Another important consideration here, though, is time. What time is it when Daddy gets home? If it's not until after 6 or even 7, it may well be that eating together is a laudable but impossible goal. Obviously it is ideal if a family can eat together - but work schedules do not always allow for this. And though some people will try to simply adjust the children's sleep schedule to accommodate this (late to bed and late to rise) this will not work for everyone. There are a significant number of children whose body rhythms dictate that they are tired by early evening and that they rise not long after the sun. This is a really healthy thing - do you really want to mess with it? The human body, like every other living thing, has real and discernible rhythms - and rhythms are a key to good health.
And is it really worth it if your children are cranky, whiny and miserable because they are utterly exhausted? It is unfair to expect them to behave well under such circumstances. What benefit is it to anyone in the family to sit through excruciating meals with horribly tired children?
Again - not all children are like this. Some adapt well to having their internal clocks moved to suit adult schedules. You will know - if the children are miserable and unpleasant to be with, it is likely that they simply cannot adjust. Have a look whether they truly are able to sleep late in the morning as well - children under 4 need about 12 hours of sleep; 4 - 6 about 10 hours; 7 and up around 9 hours. (And teens also need about 9 hours of sleep - they also get cranky and horrible - but that's another story!!)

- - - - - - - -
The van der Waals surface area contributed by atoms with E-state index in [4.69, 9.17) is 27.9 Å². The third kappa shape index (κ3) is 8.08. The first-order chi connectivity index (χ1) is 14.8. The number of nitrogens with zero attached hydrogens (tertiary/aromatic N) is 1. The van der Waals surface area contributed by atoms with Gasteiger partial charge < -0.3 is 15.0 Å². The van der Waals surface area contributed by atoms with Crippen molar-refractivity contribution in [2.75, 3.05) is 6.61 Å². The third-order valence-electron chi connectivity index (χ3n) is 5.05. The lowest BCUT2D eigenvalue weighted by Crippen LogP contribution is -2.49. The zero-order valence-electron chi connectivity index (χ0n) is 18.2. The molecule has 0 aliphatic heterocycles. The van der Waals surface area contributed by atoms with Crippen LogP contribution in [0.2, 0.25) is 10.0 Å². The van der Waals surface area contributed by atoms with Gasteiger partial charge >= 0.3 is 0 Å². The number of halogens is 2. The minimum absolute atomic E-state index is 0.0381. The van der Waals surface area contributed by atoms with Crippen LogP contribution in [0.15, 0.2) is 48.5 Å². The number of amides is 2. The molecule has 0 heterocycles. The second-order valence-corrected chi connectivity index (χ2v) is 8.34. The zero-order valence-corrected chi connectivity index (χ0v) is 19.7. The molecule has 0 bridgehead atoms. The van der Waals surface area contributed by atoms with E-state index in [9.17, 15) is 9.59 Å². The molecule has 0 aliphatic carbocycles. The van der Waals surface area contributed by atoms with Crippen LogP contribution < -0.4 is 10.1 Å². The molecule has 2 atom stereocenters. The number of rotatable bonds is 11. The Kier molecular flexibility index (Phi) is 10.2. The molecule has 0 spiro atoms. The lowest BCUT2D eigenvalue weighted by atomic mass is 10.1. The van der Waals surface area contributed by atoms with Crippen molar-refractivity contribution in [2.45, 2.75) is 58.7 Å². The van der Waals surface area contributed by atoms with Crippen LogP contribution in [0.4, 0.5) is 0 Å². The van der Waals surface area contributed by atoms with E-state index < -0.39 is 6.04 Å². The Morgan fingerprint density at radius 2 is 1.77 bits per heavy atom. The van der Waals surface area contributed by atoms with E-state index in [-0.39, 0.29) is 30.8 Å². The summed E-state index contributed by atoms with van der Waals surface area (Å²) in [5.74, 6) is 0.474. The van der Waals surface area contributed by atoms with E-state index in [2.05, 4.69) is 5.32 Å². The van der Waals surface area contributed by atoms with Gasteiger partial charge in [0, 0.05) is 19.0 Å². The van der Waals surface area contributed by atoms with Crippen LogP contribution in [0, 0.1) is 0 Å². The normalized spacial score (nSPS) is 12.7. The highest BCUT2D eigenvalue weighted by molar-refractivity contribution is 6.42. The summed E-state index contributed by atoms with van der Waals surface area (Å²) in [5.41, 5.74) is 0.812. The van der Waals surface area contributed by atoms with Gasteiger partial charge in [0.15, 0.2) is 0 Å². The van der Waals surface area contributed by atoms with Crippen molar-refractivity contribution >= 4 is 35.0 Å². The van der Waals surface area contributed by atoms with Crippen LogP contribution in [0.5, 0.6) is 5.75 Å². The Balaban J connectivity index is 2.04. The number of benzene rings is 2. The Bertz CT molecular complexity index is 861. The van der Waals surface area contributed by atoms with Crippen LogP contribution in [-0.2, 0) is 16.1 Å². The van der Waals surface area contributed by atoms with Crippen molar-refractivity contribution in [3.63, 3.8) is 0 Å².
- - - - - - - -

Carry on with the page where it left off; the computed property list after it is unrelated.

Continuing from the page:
If this is the case in your family, can you try to feed the children first and get them bathed and in their jammies before Dad gets home? Then when Daddy arrives there is 5 minutes of rough housing. Don't let this go too long as it can become impossible to calm the children down again. And, unfortunately, there are a significant number of children who simply cannot handle pre bed time exuberance, no matter how brief. They spiral out of control and cannot then get to sleep. They need Daddy t arrive home peacefully and quietly - quite an exercise in self control for a husband to take on!
Assuming the children can handle some "Daddy Central" time, Daddy needs to be aware that he is responsible for transitioning to quiet time and to bed. Once play time is over, he can start to quietly hum a soft song whilst "putting the house to sleep" - closing curtains, dimming lights and then quietly taking the children to their bedrooms (or to the family bed). He reads or tells a story, says a verse or a prayer and sits with them for 10 minutes while they fall to sleep.
In the meantime, Mom cooks dinner for herself and her husband.For many couples, this solves it all - children see Dad, children get to bed at a decent time and get the sleep they need, dad gets to have a special time with the children, and parents have precious couple time.